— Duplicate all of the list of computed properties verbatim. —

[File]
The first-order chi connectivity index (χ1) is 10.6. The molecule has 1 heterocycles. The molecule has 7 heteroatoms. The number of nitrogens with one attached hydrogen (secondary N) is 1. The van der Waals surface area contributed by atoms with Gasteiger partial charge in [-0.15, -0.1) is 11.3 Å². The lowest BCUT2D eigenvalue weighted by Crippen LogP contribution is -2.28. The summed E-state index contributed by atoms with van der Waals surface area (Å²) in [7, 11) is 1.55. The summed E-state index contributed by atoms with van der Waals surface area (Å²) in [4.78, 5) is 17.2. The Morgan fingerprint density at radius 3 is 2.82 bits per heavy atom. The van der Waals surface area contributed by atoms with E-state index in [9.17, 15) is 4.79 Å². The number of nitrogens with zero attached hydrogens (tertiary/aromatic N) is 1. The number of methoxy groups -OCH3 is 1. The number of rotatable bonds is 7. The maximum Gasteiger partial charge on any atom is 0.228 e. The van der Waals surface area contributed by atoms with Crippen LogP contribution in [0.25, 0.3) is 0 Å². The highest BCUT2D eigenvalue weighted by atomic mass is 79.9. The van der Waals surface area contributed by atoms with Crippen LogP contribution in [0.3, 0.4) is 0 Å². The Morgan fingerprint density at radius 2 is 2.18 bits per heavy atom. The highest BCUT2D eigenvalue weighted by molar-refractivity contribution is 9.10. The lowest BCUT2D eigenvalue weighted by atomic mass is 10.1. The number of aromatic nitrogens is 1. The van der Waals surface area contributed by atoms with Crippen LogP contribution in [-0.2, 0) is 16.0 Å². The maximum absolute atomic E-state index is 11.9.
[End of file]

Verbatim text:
The first-order chi connectivity index (χ1) is 10.6. The molecule has 1 heterocycles. The molecule has 7 heteroatoms. The number of nitrogens with one attached hydrogen (secondary N) is 1. The van der Waals surface area contributed by atoms with Gasteiger partial charge in [-0.15, -0.1) is 11.3 Å². The lowest BCUT2D eigenvalue weighted by Crippen LogP contribution is -2.28. The summed E-state index contributed by atoms with van der Waals surface area (Å²) in [7, 11) is 1.55. The summed E-state index contributed by atoms with van der Waals surface area (Å²) in [4.78, 5) is 17.2. The Morgan fingerprint density at radius 3 is 2.82 bits per heavy atom. The van der Waals surface area contributed by atoms with E-state index in [9.17, 15) is 4.79 Å². The number of nitrogens with zero attached hydrogens (tertiary/aromatic N) is 1. The number of methoxy groups -OCH3 is 1. The number of rotatable bonds is 7. The maximum Gasteiger partial charge on any atom is 0.228 e. The van der Waals surface area contributed by atoms with Crippen LogP contribution in [0.25, 0.3) is 0 Å². The highest BCUT2D eigenvalue weighted by atomic mass is 79.9. The van der Waals surface area contributed by atoms with Crippen LogP contribution in [0.3, 0.4) is 0 Å². The Morgan fingerprint density at radius 2 is 2.18 bits per heavy atom. The highest BCUT2D eigenvalue weighted by molar-refractivity contribution is 9.10. The lowest BCUT2D eigenvalue weighted by atomic mass is 10.1. The number of aromatic nitrogens is 1. The van der Waals surface area contributed by atoms with Crippen LogP contribution in [-0.2, 0) is 16.0 Å². The maximum absolute atomic E-state index is 11.9.